Last month about 60 Black Belts from Ripple Effect Martial Arts and Mile High Karate gathered in Johnstown, Colorado for a Black Belt Progress test. It lasted about four hours. Sparring, forms, exercises. Sweat. Sweat. Sweat. Horse stance till your thighs give out. Push ups till you feel like you’ve got a roadway on your back.
Why? Isn’t life after Black Belt all gravy and cream?
Some people come into martial arts thinking “Black Belt’s the goal.” And it is. As an initiating student, this is the attitude you’re geared to have. At first.
There’s also the big beyond. After all, what are you going to do with this? What’ll you bring from your Black Belt training to make the world better?
If you’ve earned your Black Belt, you’ve gotten stronger. You’ve committed to increasing your strength, your knowledge, in all kinds of ways. You’ve committed to teaching others, to giving back.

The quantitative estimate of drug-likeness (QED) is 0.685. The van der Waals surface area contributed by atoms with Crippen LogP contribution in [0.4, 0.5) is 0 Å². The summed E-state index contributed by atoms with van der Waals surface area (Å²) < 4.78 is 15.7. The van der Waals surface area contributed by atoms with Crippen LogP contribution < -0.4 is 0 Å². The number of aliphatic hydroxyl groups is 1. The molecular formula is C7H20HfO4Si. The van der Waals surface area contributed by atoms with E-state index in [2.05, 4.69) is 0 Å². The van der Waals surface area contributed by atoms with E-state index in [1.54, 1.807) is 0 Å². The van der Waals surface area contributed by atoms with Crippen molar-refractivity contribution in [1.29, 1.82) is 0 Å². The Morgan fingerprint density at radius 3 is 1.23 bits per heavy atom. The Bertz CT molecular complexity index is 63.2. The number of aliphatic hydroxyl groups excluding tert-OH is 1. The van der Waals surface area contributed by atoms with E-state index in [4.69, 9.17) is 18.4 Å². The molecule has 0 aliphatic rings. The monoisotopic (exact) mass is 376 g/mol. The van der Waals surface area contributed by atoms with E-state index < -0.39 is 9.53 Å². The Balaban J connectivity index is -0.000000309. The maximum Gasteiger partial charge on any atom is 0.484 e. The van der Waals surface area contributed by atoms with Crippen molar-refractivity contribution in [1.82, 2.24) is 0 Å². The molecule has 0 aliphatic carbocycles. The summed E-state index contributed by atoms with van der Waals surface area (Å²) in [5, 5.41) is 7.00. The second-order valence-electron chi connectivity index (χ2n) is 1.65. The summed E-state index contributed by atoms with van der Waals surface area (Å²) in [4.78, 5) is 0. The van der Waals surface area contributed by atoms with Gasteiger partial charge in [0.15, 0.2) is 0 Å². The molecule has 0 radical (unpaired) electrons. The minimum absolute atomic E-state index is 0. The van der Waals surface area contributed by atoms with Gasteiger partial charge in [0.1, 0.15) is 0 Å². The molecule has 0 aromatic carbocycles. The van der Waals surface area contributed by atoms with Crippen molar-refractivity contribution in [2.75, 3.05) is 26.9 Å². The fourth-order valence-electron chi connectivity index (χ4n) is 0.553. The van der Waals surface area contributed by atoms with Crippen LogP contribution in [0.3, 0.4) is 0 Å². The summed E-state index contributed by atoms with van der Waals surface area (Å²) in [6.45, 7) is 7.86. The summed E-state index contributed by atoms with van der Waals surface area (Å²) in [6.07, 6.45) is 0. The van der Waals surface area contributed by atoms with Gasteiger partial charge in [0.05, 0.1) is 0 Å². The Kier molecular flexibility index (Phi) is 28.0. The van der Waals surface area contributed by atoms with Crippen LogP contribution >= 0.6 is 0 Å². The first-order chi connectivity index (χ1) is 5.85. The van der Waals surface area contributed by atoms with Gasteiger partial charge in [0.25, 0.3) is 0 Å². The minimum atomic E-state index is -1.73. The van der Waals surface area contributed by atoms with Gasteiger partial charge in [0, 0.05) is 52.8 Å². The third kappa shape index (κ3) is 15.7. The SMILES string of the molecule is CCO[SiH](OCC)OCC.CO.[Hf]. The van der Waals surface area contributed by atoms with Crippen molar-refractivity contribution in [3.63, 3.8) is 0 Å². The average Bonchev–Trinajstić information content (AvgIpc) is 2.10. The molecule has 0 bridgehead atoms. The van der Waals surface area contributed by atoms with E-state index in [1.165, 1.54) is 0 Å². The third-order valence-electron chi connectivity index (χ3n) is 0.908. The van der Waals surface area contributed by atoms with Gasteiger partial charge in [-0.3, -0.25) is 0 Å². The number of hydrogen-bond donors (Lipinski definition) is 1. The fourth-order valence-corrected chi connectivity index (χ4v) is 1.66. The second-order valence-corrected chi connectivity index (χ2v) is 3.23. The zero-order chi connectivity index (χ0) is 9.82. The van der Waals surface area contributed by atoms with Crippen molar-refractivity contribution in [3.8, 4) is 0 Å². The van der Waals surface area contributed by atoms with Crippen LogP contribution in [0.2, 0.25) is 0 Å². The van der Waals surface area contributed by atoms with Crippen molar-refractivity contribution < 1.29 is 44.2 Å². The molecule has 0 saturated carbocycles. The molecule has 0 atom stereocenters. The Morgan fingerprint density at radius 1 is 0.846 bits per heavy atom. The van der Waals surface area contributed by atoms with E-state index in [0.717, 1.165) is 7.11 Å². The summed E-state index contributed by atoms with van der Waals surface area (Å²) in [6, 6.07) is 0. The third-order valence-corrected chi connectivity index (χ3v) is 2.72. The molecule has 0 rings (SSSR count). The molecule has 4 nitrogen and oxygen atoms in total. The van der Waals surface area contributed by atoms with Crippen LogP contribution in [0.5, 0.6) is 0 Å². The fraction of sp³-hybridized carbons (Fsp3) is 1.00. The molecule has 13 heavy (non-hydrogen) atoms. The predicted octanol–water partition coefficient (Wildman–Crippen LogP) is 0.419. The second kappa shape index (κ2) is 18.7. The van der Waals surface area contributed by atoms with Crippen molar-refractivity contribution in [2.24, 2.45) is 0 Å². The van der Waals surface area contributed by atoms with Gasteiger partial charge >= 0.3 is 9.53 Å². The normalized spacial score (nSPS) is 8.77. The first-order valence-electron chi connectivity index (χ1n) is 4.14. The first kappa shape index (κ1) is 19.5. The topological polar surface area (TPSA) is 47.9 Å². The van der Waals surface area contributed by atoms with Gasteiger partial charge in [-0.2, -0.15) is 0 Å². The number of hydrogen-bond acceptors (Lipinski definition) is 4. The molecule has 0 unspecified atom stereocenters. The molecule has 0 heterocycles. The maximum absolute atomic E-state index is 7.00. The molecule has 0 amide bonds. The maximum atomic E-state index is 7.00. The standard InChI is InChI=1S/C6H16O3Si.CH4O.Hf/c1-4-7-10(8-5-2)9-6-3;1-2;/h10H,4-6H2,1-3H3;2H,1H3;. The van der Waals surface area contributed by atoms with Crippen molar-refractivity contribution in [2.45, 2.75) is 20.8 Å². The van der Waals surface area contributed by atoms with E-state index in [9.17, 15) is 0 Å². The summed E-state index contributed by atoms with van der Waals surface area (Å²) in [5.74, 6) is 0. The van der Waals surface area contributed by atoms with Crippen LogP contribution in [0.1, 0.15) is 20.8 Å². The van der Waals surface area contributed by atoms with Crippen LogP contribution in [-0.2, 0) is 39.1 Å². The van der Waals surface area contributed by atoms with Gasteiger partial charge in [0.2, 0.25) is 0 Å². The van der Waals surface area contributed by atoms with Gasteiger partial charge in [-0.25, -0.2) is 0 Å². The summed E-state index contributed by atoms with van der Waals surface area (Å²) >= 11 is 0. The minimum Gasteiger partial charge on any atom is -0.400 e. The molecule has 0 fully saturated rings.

That’s what Black Belt progress means. It ain’t the status quo. It isn’t stationary, passive. Testers can tell you that.
Black Belt goes through first, second, third… all the way to tenth degree, in traditional systems. And what happens after tenth degree? Just ask Grandmasters Jeff Smith. Bill Wallace. Jhoon Rhee. There’s still a lot of life left. So many generations to inspire.
The Black Belt Summit in Estes Park is a test not only for prospective Black Belts but for martial artists, instructors, parents who earned their Black Belts years ago, and have chosen to continue in training.